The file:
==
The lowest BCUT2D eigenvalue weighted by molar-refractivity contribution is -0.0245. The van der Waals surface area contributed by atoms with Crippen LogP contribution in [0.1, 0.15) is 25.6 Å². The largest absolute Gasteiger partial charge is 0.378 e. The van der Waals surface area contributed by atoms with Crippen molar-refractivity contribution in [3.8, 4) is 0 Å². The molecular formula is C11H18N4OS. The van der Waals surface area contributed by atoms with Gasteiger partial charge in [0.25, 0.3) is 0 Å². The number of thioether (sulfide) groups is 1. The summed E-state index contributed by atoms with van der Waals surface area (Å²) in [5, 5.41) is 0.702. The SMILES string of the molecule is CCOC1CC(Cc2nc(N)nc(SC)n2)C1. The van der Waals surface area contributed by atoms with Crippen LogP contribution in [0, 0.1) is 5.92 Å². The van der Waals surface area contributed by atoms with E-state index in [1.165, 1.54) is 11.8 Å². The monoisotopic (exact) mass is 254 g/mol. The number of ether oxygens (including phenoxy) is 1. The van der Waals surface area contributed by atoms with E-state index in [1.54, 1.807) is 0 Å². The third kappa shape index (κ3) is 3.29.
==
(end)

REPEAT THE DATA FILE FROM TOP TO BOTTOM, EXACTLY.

The lowest BCUT2D eigenvalue weighted by molar-refractivity contribution is -0.0245. The van der Waals surface area contributed by atoms with Crippen LogP contribution in [0.1, 0.15) is 25.6 Å². The largest absolute Gasteiger partial charge is 0.378 e. The van der Waals surface area contributed by atoms with Crippen molar-refractivity contribution in [3.8, 4) is 0 Å². The molecular formula is C11H18N4OS. The van der Waals surface area contributed by atoms with Gasteiger partial charge in [0.25, 0.3) is 0 Å². The number of thioether (sulfide) groups is 1. The summed E-state index contributed by atoms with van der Waals surface area (Å²) in [5, 5.41) is 0.702. The SMILES string of the molecule is CCOC1CC(Cc2nc(N)nc(SC)n2)C1. The van der Waals surface area contributed by atoms with Crippen LogP contribution in [0, 0.1) is 5.92 Å². The van der Waals surface area contributed by atoms with E-state index in [1.165, 1.54) is 11.8 Å². The monoisotopic (exact) mass is 254 g/mol. The number of ether oxygens (including phenoxy) is 1. The van der Waals surface area contributed by atoms with E-state index in [1.54, 1.807) is 0 Å². The third kappa shape index (κ3) is 3.29.